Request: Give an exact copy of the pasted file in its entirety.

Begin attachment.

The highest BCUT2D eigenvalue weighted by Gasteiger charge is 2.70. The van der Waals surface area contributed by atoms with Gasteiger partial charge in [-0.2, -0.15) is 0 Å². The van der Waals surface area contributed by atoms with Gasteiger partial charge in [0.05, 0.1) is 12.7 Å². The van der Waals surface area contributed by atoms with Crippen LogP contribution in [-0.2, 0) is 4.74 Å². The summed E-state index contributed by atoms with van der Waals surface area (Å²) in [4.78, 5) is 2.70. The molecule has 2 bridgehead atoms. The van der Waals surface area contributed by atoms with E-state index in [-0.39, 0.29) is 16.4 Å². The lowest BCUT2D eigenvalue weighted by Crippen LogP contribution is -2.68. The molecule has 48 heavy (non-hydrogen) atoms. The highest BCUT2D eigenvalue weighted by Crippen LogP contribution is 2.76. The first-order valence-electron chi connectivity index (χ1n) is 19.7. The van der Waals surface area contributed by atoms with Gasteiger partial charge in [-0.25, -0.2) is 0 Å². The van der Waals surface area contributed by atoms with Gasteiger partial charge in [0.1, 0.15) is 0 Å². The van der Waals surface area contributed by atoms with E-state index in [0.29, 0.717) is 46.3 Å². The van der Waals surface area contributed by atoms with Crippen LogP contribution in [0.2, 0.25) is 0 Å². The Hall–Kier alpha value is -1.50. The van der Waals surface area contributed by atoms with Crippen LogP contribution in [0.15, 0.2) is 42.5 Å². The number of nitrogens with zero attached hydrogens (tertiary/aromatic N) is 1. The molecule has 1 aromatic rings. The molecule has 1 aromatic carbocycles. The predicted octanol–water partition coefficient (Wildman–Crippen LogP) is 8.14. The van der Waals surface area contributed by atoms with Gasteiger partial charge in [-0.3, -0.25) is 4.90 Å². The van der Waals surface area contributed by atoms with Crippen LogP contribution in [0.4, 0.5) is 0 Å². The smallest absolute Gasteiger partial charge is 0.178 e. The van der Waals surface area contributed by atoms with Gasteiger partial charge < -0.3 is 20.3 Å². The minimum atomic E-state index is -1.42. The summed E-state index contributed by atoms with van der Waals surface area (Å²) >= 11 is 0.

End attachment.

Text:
The highest BCUT2D eigenvalue weighted by Gasteiger charge is 2.70. The van der Waals surface area contributed by atoms with Gasteiger partial charge in [-0.2, -0.15) is 0 Å². The van der Waals surface area contributed by atoms with Gasteiger partial charge in [0.05, 0.1) is 12.7 Å². The van der Waals surface area contributed by atoms with Crippen LogP contribution in [-0.2, 0) is 4.74 Å². The summed E-state index contributed by atoms with van der Waals surface area (Å²) in [4.78, 5) is 2.70. The molecule has 2 bridgehead atoms. The van der Waals surface area contributed by atoms with E-state index in [-0.39, 0.29) is 16.4 Å². The lowest BCUT2D eigenvalue weighted by Crippen LogP contribution is -2.68. The molecule has 48 heavy (non-hydrogen) atoms. The highest BCUT2D eigenvalue weighted by Crippen LogP contribution is 2.76. The first-order valence-electron chi connectivity index (χ1n) is 19.7. The van der Waals surface area contributed by atoms with Gasteiger partial charge in [-0.25, -0.2) is 0 Å². The van der Waals surface area contributed by atoms with Gasteiger partial charge in [0.1, 0.15) is 0 Å². The van der Waals surface area contributed by atoms with E-state index in [0.29, 0.717) is 46.3 Å². The van der Waals surface area contributed by atoms with Crippen LogP contribution in [0.2, 0.25) is 0 Å². The Hall–Kier alpha value is -1.50. The van der Waals surface area contributed by atoms with Crippen LogP contribution in [0.15, 0.2) is 42.5 Å². The number of nitrogens with zero attached hydrogens (tertiary/aromatic N) is 1. The molecule has 1 aromatic rings. The molecule has 1 aromatic carbocycles. The predicted octanol–water partition coefficient (Wildman–Crippen LogP) is 8.14. The van der Waals surface area contributed by atoms with Gasteiger partial charge in [-0.3, -0.25) is 4.90 Å². The van der Waals surface area contributed by atoms with Crippen LogP contribution in [0.4, 0.5) is 0 Å². The smallest absolute Gasteiger partial charge is 0.178 e. The van der Waals surface area contributed by atoms with Gasteiger partial charge < -0.3 is 20.3 Å². The minimum atomic E-state index is -1.42. The summed E-state index contributed by atoms with van der Waals surface area (Å²) >= 11 is 0.